"North America continues to perform well, but the expectations were moving up dramatically in the past month. These were good results, not great results," said Oppenheimer's Burk. "Likewise, the completion business was still good, but not great."

The Halliburton outlook remains primarily about the land-based completion and production business in North America because there is a healthy backlog there, while drilling operations in the Gulf of Mexico remain a wildcard, and the global market is not expected to be a driver for oil services players in the near-term.

The Oppenheimer analyst doesn't buy the peak margin argument for 2011, though, and he believes Halliburton shares are still relatively cheap for those investors who don't believe that 2011 will be a peak year.

The BMO analyst also takes issue with the idea that Halliburton has reached a peak, also. For one, the analyst says the way to play Halliburton is for the longer-term international story, and that's a longer part of the cycle. "You don't own Halliburton for the North American business," Laws said. "Trying to make a bear case out of the North American story if international starts to grow is just coming up with an excuse for event-driven investors getting overexcited," the analyst added. It may not be time to pound the table on oil service stocks based on the international story, but an upswing is still coming, the analyst argues.

Oppenheimer's Burk did find it interesting that Halliburton management talked on its earnings conference call about a new business model under which it will restrain pricing in the natural gas market so it doesn't "squeeze" its customers.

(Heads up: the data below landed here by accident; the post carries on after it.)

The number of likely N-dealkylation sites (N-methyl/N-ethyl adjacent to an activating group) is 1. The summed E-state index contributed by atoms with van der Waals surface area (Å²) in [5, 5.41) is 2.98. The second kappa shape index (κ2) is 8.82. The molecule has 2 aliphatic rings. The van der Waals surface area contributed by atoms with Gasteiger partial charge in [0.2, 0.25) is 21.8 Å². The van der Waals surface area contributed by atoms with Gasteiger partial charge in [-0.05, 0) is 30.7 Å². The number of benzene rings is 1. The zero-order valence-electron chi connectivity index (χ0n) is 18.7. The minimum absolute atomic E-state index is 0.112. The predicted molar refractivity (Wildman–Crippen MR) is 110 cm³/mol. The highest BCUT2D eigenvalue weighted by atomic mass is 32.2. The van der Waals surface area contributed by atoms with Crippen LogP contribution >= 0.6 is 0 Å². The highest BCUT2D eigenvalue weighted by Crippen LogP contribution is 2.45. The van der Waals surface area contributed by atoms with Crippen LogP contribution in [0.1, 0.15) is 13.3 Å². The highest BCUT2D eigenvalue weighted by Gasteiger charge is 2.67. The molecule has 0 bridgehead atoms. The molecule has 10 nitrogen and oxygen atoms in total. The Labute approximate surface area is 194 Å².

"That could signal there may be a peak in pricing, so even if you're bullish on the story, it implies peaking in what is 60% of Halliburton's North American activity," the analyst said. "2011 being a peak year for Halliburton is a reasonable concern, but any kind of broader economy recovery would dispel the fear," said Burk.

The BMO analyst also argued that the pricing concessions discussed by Halliburton amount to no more than the oil service giant using its leverage to gain more market share while making sure that pricing doesn't force clients out of business. Halliburton is smart enough to not attempt to go for a short term peak, but rather, make a cycle last longer at a lower top price, and ultimately, grow market share as a result. "They can't get much more pricing upside in natural has, but all Halliburton is saying is that they don't want to kill the goose that laid the golden egg," Laws said, adding that pricing power in the oil market hasn't gone away.

The broader bullish counter argument is that there is still a healthy backlog for wells that have not been completed and a shortage of equipment, and these factors will continue through 2011, making the 2012 the real peak concern year for Halliburton.

-- Written by Eric Rosenbaum from New York.